2. (work on refined sketch)
3. (...)
4. (...)
5. (...)
6. Present refined sketch and provide feedback
7. (Feedback n continued work on refined sketch)
8. (...)
9. (...)
10. (...)

Stage three (refinement):

1. Present refined sketch and start working on refined piece
2. (work on refined piece)
3. (...)
4. (...)
5. (...)
6. Present refined piece and provide feedback
7. (Feedback n continued work on refined piece)
8. (...)
9. (...)
10. (...)

Stage four (round up):

1. Present final pieces.


So this would provide 10 days per stage, where hopefully people could present stuff on day 6 of each stage, to allow for feedback exchanges.

Seem more reasonable?

The problem I see with this is the different schedules of people. Some have lots of time during the week while others may be able to work on weekends only. Maybe set the day 1 of each week as fixed date for showing the result of the previous week but keeping the week-internal schedule more a recommendation than a requirement and also adding a feedback on days 2 and 3?

The problem as I see with having the feedback on day 2-3 of the next stage is that there would be no way to incorporate the feedback, it would be more of a post analysis, since you're supposed to have moved on to the next stage. So we'd either we'd have to extend each stage with a day or two, or I think we'd end up with quite a mess.

As I see it, the presented timeline would be a sort of ideal schedule that people who have the time would follow, and would allow them to get the most out of the activity, with feedback being exchanged etc, while everyone else is free to tag along best their schedule allows, be it just posting an update at each stage, or at the end.

Edit: the weekday vs weekend availability is interesting, will update the survey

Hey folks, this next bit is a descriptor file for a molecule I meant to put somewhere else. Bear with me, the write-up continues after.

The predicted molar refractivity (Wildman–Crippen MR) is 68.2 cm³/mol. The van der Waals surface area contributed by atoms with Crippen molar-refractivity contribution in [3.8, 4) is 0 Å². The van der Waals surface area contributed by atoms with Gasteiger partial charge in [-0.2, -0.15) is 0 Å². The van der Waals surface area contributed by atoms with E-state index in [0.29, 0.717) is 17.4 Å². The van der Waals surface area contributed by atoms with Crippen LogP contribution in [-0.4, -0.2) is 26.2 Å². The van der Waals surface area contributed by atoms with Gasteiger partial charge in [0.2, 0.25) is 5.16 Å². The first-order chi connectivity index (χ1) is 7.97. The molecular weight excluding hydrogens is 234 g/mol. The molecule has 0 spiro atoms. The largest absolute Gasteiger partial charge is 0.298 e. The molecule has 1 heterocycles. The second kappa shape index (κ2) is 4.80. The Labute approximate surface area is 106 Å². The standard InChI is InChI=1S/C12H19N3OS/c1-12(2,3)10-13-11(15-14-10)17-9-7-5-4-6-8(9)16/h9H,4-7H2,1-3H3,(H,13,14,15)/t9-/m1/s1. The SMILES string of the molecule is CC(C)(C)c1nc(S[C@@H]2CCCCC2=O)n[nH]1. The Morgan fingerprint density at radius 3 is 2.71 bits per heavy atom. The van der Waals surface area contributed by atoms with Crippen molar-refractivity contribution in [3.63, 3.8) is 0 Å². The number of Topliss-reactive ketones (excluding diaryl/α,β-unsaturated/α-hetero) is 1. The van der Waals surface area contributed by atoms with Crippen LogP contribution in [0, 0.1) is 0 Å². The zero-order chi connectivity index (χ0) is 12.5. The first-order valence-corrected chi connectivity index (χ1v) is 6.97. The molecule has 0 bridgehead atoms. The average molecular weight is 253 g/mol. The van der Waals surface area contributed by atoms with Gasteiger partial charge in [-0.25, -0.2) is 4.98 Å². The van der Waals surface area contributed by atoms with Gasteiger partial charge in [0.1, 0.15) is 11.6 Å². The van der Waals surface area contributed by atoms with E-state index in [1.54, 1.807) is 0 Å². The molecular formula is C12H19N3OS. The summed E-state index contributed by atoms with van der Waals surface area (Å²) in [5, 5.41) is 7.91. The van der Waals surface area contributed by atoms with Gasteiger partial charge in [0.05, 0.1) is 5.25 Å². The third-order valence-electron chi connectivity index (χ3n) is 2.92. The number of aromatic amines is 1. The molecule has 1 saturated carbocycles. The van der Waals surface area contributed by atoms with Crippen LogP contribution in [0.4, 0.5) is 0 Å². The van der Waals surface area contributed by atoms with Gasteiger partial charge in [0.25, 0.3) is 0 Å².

Many have mentioned momentum, and tis a tricky one.

Here's an idea for a timeline, where each stage would have a milestone of sorts in the middle, where one is supposed to show the progress, to allow the remainder of the stage to be about exchanging feedback. You'd then present what you have at the start of the next stage, where we'd round up all the progress, and continue with the next step.

The topic would be presented a few days before the start, allowing people to be able to present the idea on the first day.

If someone's not able to present the progress at the specific days, then it's not a big deal, but everyone's encouraged to, and if you have progress to present sooner, then all the better.


So I thought I'd do a survey to get a sense of the general interest in another background workshop, and gather some opinions.

Since I haven't figured out how to do polling, we'll have to do it bb voting style, can copy and use the text below:

You're free to answer as many or few of these as you like, so just answer what you like, and comments are very welcome:

1a. I'd be interested in participating, provided the timing suits me: yes/no
1b. I would probably only be interested/able to provide critique and not participate:

2a. The best time period for me would be: month/weeks/season/whatnot
2b. The ideal duration of the activity for me would be: days/weeks
2c. On average, provided that the timing suits me, I would probably be able to spend this many hours peer week during it: hours a day/week

3a. I feel comfortable with the concept of composition when it comes to paintings (as in giving and receiving critique regarding it):
3b. I feel comfortable with the concept of values when it comes to paintings (as in giving and receiving critique regarding it):
3c. I feel comfortable working with thumbnails when it comes to paintings:
3d. I feel comfortable giving critique in general regarding other's pieces:

4a. I would be interested in providing a tutorial in some area:
4b. I would be interested in participating/help in some other area:

5a. Some general thoughts/suggestions:

Edit: 6a. I have most spare time during: weekend/weekdays
(In retrospect, formulating the survey as statements rather than questions feels rather awkward. Curious decision)